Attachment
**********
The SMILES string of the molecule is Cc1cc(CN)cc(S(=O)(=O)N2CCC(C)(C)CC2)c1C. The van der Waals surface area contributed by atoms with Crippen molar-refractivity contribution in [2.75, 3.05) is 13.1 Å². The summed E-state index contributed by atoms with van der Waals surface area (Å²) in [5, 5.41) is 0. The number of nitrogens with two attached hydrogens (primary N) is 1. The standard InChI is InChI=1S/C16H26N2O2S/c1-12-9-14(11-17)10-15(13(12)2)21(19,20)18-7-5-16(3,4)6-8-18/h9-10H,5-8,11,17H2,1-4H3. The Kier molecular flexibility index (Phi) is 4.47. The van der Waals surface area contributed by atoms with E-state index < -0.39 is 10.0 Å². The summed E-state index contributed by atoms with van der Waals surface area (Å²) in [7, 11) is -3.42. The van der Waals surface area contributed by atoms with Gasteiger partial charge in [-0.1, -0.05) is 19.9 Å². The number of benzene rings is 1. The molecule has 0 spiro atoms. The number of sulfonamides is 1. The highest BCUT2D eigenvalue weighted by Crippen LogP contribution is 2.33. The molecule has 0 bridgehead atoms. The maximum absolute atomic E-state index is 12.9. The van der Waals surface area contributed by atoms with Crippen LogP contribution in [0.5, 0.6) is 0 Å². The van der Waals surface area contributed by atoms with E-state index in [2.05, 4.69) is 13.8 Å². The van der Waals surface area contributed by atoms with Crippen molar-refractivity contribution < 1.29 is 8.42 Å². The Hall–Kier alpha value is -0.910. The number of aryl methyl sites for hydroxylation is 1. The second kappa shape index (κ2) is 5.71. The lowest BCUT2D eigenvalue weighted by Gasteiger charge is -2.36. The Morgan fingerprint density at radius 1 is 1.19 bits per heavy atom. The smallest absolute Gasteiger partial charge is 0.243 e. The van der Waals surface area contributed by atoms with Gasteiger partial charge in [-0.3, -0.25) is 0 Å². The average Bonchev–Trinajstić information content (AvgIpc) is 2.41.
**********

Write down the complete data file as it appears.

The SMILES string of the molecule is Cc1cc(CN)cc(S(=O)(=O)N2CCC(C)(C)CC2)c1C. The van der Waals surface area contributed by atoms with Crippen molar-refractivity contribution in [2.75, 3.05) is 13.1 Å². The summed E-state index contributed by atoms with van der Waals surface area (Å²) in [5, 5.41) is 0. The number of nitrogens with two attached hydrogens (primary N) is 1. The standard InChI is InChI=1S/C16H26N2O2S/c1-12-9-14(11-17)10-15(13(12)2)21(19,20)18-7-5-16(3,4)6-8-18/h9-10H,5-8,11,17H2,1-4H3. The Kier molecular flexibility index (Phi) is 4.47. The van der Waals surface area contributed by atoms with E-state index < -0.39 is 10.0 Å². The summed E-state index contributed by atoms with van der Waals surface area (Å²) in [7, 11) is -3.42. The van der Waals surface area contributed by atoms with Gasteiger partial charge in [-0.1, -0.05) is 19.9 Å². The number of benzene rings is 1. The molecule has 0 spiro atoms. The number of sulfonamides is 1. The highest BCUT2D eigenvalue weighted by Crippen LogP contribution is 2.33. The molecule has 0 bridgehead atoms. The maximum absolute atomic E-state index is 12.9. The van der Waals surface area contributed by atoms with Crippen LogP contribution in [0.5, 0.6) is 0 Å². The van der Waals surface area contributed by atoms with E-state index in [2.05, 4.69) is 13.8 Å². The van der Waals surface area contributed by atoms with Crippen molar-refractivity contribution < 1.29 is 8.42 Å². The Hall–Kier alpha value is -0.910. The number of aryl methyl sites for hydroxylation is 1. The second kappa shape index (κ2) is 5.71. The lowest BCUT2D eigenvalue weighted by Gasteiger charge is -2.36. The Morgan fingerprint density at radius 1 is 1.19 bits per heavy atom. The smallest absolute Gasteiger partial charge is 0.243 e. The van der Waals surface area contributed by atoms with Gasteiger partial charge in [-0.3, -0.25) is 0 Å². The average Bonchev–Trinajstić information content (AvgIpc) is 2.41.